PHILADELPHIA -- In his black and orange shirt and gray baseball pants, Carlos Beltran sat at his locker Thursday afternoon, preparing for this new chapter in his baseball life.
Over his right shoulder, nearly within arm's length, rested a flat-screen television. If Beltran had turned his head slightly to the right, he could have watched the exciting conclusion of a matinee between the Mets and Reds.
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He did so only when asked by Newsday if he was watching the game. "I saw some earlier," he said, then turned back toward his locker. He chatted with new Giants teammate Jeremy Affeldt, then headed for the batting cage, looking straight ahead.
Yes, it's safe to say he already has closed the book on his nearly seven years in Flushing.
After saying the decision to waive his no-trade clause to leave the Mets was "hard, in a sense," Beltran continued: "But the decision wasn't that difficult, because I knew I was coming to a team that was in first place. For the Mets to win [the NL East], it's uphill, because of the Philadelphia Phillies and the Atlanta Braves. I made it clear to the organization that I was willing to go to a team in contention.
"Once they approached me [Wednesday] about the San Francisco Giants, I said, 'Of course. I want to be part of that.' "
Beltran started in rightfield and hit third for the Giants, who beat the Phillies, 4-1. He went 0-for-4 in his Giants debut, striking out twice. He made a nice sliding catch on Jimmy Rollins' short fly ball in the fifth, getting his right knee brace caught in the grass, digging up a divot and doing a somersault of sorts to stabilize himself. Giants manager Bruce Bochy admitted to being concerned when the play occurred, but Beltran stayed in the game and later said, "I'm fine."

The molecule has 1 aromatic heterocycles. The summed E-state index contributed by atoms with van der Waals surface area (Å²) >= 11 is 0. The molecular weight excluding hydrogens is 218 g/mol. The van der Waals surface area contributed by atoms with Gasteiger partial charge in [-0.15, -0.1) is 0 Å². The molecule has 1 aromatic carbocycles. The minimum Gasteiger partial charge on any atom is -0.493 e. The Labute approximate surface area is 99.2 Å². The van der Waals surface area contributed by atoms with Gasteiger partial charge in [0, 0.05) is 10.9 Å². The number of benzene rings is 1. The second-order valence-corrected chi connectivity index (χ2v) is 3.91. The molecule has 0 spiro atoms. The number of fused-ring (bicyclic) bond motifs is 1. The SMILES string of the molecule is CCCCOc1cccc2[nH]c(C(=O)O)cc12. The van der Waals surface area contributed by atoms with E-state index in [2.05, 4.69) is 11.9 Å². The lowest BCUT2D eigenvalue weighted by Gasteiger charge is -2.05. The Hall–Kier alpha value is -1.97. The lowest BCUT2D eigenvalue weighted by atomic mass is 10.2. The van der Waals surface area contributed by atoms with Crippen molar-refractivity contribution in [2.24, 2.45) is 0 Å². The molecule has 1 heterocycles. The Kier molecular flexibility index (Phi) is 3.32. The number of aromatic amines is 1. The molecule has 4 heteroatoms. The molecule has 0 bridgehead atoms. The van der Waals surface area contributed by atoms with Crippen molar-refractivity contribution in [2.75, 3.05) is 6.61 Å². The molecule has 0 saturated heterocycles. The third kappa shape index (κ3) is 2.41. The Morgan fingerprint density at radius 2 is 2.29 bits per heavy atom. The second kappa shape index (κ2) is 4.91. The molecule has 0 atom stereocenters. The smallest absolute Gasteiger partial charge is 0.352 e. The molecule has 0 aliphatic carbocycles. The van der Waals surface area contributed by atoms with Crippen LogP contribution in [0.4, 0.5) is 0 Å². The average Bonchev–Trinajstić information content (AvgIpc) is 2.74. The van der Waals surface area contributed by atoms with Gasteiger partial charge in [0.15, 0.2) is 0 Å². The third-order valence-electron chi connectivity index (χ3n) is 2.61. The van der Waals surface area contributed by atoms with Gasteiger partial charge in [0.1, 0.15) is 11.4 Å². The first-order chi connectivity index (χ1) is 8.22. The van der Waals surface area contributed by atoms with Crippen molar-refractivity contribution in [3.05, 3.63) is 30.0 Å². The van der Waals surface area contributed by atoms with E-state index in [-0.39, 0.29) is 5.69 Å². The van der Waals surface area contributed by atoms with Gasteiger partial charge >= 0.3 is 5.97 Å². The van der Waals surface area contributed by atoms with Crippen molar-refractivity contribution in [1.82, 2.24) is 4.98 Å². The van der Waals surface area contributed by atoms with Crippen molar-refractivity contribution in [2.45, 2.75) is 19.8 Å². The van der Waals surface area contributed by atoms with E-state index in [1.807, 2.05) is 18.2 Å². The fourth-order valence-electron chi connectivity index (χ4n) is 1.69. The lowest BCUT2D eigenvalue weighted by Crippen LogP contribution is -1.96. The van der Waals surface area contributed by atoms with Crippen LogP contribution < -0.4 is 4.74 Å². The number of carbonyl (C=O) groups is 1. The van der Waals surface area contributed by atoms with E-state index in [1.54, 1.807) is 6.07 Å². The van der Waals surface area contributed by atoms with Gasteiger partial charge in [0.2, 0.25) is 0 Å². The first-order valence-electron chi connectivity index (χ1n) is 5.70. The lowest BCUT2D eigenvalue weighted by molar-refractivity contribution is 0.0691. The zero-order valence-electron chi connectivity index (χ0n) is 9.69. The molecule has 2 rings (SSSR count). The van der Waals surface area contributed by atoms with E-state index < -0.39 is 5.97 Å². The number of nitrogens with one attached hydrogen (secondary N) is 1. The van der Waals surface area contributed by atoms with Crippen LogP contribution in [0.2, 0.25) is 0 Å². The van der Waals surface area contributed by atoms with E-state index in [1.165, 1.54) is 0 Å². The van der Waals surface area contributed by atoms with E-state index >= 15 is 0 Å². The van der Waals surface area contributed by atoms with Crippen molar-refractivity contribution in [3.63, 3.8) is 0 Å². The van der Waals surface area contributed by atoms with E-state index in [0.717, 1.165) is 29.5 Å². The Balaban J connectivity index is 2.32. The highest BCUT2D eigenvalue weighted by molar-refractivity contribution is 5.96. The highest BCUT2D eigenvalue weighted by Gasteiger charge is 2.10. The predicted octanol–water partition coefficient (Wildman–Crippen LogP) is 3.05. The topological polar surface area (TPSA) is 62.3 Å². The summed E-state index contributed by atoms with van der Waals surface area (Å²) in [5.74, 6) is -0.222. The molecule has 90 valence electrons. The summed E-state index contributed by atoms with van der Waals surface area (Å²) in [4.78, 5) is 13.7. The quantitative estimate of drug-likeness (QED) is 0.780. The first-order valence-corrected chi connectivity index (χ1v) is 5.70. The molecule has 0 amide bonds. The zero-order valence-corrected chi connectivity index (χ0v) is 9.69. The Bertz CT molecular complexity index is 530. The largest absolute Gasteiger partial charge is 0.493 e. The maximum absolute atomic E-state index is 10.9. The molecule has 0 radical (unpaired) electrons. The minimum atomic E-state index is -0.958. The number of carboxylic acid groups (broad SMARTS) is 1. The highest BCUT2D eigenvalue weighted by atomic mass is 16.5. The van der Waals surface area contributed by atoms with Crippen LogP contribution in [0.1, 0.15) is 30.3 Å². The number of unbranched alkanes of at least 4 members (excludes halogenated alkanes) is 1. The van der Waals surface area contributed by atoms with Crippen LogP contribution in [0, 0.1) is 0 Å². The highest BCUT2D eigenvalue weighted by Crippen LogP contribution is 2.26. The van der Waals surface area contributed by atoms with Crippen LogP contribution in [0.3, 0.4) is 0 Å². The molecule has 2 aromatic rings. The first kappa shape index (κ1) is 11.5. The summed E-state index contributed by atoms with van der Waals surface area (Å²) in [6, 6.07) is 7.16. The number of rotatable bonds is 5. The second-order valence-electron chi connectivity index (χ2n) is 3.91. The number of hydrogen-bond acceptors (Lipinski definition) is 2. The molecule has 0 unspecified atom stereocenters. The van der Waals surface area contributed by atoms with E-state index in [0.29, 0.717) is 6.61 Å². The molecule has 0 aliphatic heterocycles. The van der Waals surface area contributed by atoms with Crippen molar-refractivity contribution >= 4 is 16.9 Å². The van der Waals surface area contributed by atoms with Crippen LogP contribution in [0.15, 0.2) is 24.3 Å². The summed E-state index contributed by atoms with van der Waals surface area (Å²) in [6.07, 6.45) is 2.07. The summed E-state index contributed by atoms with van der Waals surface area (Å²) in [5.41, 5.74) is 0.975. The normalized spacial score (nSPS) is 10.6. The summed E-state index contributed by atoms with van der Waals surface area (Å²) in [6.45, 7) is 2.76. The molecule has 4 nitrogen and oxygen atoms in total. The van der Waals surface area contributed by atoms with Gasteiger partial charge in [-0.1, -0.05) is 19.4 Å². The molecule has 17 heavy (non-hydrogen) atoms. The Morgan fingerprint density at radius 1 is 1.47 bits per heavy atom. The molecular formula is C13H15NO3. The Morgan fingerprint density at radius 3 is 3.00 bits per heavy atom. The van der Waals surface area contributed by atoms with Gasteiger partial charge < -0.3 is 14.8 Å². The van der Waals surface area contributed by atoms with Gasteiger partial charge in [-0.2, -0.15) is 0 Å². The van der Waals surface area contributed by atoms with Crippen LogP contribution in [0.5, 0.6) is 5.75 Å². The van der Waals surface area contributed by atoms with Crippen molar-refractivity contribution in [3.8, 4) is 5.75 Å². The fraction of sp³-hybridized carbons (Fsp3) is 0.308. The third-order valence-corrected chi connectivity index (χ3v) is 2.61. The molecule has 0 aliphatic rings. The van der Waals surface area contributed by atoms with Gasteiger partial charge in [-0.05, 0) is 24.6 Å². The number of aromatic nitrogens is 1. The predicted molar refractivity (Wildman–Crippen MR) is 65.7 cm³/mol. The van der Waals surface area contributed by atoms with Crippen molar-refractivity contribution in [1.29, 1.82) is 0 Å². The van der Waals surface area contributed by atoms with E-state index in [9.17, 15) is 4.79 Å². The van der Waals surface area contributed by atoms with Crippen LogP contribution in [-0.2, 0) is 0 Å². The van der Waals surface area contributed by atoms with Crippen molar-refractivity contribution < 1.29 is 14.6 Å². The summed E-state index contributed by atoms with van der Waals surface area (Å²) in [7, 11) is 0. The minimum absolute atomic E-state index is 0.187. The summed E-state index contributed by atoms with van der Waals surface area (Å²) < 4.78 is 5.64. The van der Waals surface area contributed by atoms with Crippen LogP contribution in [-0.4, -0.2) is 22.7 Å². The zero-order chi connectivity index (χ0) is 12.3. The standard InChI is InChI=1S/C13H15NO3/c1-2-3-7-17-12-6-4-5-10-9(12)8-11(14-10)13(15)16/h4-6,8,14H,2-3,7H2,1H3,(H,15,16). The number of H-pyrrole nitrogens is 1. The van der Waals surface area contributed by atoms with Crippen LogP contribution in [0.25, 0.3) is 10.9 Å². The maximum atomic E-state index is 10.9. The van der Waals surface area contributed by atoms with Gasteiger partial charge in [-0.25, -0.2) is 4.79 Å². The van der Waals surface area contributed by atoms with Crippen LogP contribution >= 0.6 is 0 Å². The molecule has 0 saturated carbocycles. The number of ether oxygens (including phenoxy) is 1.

The Giants, who have made "superb pitching, mediocre offense" their business model as they defend their World Series title, are so confident in their ability to draft and develop pitchers that they gave the Mets their top pitching prospect, Zack Wheeler, to rent Beltran for 58 games.
They think enough of the 34-year-old that they rearranged the furniture to make him comfortable. Nate Schierholtz, having played 85 games exclusively in right in 2011, moved to left. Bochy handed over uniform No. 15 to Beltran and upgraded to 16.
"I know as a player, you get used to a number. I was glad to give it up," Bochy said. "I think 15 has been on the bench long enough. It's good to see 15 out there and running around."
When a San Francisco reporter asked Beltran about living up to his last trade-deadline switch, his magical 2004 with Houston, he said, "I'm not thinking about '04. I already got paid for '04.'' That drew laughter. Added Beltran, "I'm thinking about 2011."
His seven-year, $119-million run with the Mets was a marriage filled with excitement, injury, acrimony and one memorable Adam Wainwright curve.
"I had a great time," he said. "I feel like the years that I was healthy, I did the best I could to help the team win. I had good years there. Unfortunately, when you're hurt, there is no chance you can help the team win . . . We had good teams from 2006 through 2008."
Mets COO Jeff Wilpon, with whom Beltran repeatedly clashed, called him Thursday, Beltran said, to say "thanks for everything I did for them."
Wheeler served as Beltran's final gift to the Mets. And there will be no looking back, or even slightly to his right, for the relocated rightfielder.